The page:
AMP-activated Protein Kinase As a Target For Pathogens: Friends Or Foes?

Author(s): Diana Moreira, Ricardo Silvestre, Anabela Cordeiro-da-Silva, Jérôme Estaquier, Marc Foretz and Benoit Viollet

Volume 17, Issue 8, 2016

Page: [942 - 953] Pages: 12

DOI: 10.2174/1389450116666150416120559

Price: $65

Abstract

Intracellular pathogens are known to manipulate host cell regulatory pathways to establish an optimal environment for their growth and survival. Pathogens employ active mechanisms to hijack host cell metabolism and acquire existing nutrient and energy store. The role of the cellular energy sensor AMP-activated protein kinase (AMPK) in the regulation of cellular energy homeostasis is well documented. Here, we highlight recent advances showing the importance of AMPK signaling in pathogen-host interactions. Pathogens interact with AMPK by a variety of mechanisms aimed at reprogramming host cell metabolism to their own benefit. Stimulation of AMPK activity provides an efficient process to rapidly adapt pathogen metabolism to the major nutritional changes often encountered during the different phases of infection. However, inhibition of AMPK is also used by pathogens to manipulate innate host response, indicating that AMPK appears relevant to restriction of pathogen infection. We also document the effects of pharmacological AMPK modulators on pathogen proliferation and survival. This review illustrates intricate pathogen-AMPK interactions that may be exploited to the development of novel anti-pathogen therapies.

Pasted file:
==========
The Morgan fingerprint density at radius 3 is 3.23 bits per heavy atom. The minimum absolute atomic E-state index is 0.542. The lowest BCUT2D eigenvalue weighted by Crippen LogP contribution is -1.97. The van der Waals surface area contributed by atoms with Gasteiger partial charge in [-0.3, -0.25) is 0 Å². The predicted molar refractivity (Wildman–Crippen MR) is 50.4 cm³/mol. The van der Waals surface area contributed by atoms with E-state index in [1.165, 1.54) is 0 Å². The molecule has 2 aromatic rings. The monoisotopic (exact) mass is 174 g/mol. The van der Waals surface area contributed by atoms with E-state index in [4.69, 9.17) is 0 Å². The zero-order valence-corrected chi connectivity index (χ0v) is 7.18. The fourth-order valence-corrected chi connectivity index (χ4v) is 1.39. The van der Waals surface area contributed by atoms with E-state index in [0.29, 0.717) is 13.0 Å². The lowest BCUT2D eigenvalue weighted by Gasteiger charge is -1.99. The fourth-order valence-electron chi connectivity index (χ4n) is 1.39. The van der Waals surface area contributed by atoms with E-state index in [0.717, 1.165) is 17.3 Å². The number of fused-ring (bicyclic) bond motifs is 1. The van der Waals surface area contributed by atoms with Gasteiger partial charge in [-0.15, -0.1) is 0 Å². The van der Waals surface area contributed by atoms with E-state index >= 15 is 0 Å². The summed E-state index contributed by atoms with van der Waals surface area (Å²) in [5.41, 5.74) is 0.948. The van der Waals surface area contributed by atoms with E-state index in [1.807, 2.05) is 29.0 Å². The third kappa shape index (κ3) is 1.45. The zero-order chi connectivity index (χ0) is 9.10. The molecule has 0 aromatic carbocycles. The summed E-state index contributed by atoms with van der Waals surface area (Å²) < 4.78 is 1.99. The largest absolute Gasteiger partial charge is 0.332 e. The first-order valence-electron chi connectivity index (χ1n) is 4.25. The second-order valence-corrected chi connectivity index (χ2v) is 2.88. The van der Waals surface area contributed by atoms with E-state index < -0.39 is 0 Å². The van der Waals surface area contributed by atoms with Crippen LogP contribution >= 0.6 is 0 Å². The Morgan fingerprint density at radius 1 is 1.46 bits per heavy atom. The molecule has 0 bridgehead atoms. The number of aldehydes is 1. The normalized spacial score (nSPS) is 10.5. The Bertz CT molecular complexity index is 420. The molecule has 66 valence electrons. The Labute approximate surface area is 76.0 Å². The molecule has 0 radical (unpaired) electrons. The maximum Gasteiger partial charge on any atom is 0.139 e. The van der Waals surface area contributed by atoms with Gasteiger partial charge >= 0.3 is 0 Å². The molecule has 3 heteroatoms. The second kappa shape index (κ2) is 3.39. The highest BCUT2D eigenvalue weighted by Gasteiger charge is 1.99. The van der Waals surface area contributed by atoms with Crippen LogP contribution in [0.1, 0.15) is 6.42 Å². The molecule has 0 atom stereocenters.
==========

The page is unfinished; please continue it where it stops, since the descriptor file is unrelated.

Keywords: AMPK-activated protein kinase, bacteria, energy metabolism, infectious diseases, parasites, pathogens, pharmacological drugs, therapeutics, virus.

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